Trinity Apse, Chalmer’s Close, Edinburgh – The Journey of the Covenant, Pt5 – SH015

Trinity Apse, Chalmer’s Close, Edinburgh – The Journey of the Covenant, Pt5 – SH015

Matthew Vogan finds the original church building where the people of Edinburgh began to sign the National Covenant. But what does the Old Scots word “Yellach”  (or yelloch) mean?  And why did the people give it?  

To dig deeper, visit www.scotlandforgottenhistory.com

 

Photo Credit –  © Copyright kim traynor – CC by SA 2.0

Greyfriars Kirk, Edinburgh – The Journey of the Covenant, Pt4 – SFH014

Greyfriars Kirk, Edinburgh – The Journey of the Covenant, Pt4 – SFH014

What happened when the ministers in the Church of Scotland were of one mind and agreed on a united course of action to stand for true religion, in accordance with their Confession, in order to recover the purity and liberty of the gospel?  Matthew Vogan explains more in part 4 of the Journey of the Covenant.

To dig deeper, visit ScotlandsForgottenHistory.com

Candlemaker Row, Edinburgh – The Journey of the Covenant, Pt3 – SFH013

Candlemaker Row, Edinburgh – The Journey of the Covenant, Pt3 – SFH013

It’s the morning of the 28th of February, and the National Covenant is making its way up the hill to Greyfriars Kirk….

Matthew Vogan continues tracing the Journey of the Covenant from a very noisy Candlemaker Row in Edinburgh, just round the corner from the Grassmarket.

To dig deeper, visit www.scotlandsforgottenhistory.com

The Three Sisters, Cowgate, Edinburgh – The Journey of the Covenant, Pt2 – SFH012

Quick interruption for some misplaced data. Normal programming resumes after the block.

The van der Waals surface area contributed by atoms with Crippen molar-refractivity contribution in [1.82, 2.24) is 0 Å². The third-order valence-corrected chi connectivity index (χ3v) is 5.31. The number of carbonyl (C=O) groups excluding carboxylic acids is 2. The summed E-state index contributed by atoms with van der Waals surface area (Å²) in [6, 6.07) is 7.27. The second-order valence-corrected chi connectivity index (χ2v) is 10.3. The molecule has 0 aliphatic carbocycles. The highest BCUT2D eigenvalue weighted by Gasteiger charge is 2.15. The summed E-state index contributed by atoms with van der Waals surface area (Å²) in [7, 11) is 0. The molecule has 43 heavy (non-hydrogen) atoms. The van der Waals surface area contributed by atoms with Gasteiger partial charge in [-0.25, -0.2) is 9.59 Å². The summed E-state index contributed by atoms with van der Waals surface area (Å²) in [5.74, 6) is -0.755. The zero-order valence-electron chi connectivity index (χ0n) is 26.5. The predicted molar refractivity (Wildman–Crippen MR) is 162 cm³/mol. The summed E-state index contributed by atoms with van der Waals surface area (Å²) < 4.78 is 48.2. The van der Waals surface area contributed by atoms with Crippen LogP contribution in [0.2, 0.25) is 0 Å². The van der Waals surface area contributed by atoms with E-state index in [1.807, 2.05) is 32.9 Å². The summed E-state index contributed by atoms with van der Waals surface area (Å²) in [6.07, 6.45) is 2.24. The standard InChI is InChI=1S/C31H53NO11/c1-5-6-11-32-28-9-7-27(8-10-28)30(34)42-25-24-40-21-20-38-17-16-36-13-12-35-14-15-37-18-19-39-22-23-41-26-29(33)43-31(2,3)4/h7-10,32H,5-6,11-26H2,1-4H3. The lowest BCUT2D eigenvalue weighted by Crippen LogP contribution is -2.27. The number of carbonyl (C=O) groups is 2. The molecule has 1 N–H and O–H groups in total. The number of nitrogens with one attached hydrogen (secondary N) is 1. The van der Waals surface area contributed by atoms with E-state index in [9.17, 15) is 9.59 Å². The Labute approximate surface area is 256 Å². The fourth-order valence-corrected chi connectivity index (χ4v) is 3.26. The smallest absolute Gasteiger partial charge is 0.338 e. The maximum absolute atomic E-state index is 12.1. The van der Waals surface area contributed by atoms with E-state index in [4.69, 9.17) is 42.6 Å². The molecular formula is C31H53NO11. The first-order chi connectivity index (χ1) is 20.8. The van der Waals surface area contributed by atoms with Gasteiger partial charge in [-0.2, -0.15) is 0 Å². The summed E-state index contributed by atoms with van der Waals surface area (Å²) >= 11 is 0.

The Three Sisters, Cowgate, Edinburgh – The Journey of the Covenant, Pt2 – SFH012

On Tuesday, 27th February, 1638, a group of between two to three hundred ministers met here (the Tailors’ Hall) to consider the draft text of the National Covenant for signing at Greyfriars the next day.  Matthew Vogan traces the Journey of the National Covenant through the most significant surviving buildings in the Old Town of Edinburgh.

To dig deeper, visit www.scotlandsforgottenhistory.com

Picture credit – Tailors’ Hall, Cowgate.  © Copyright Kim Traynor (CC2.0)

Warriston’s Close, Edinburgh – The Journey of the Covenant, Pt1 – SFH011

Warriston’s Close, Edinburgh – The Journey of the Covenant, Pt1 – SFH011

The National Covenant was renewed on the 28 February 1638.  Archibald Johnston, one of the drafters alongside Alexander Henderson, described that day as “The Glorious Marriage Day of the Kingdom With God.”  Over steep steps and cobbled streets, Matthew Vogan traces the Journey of the Covenant around the nooks and crannies of Edinburgh’s old town. Ultimately, the National Covenant would spread across the whole nation, but how did it begin?

To dig deeper, visit ScotlandsForgottenHistory.com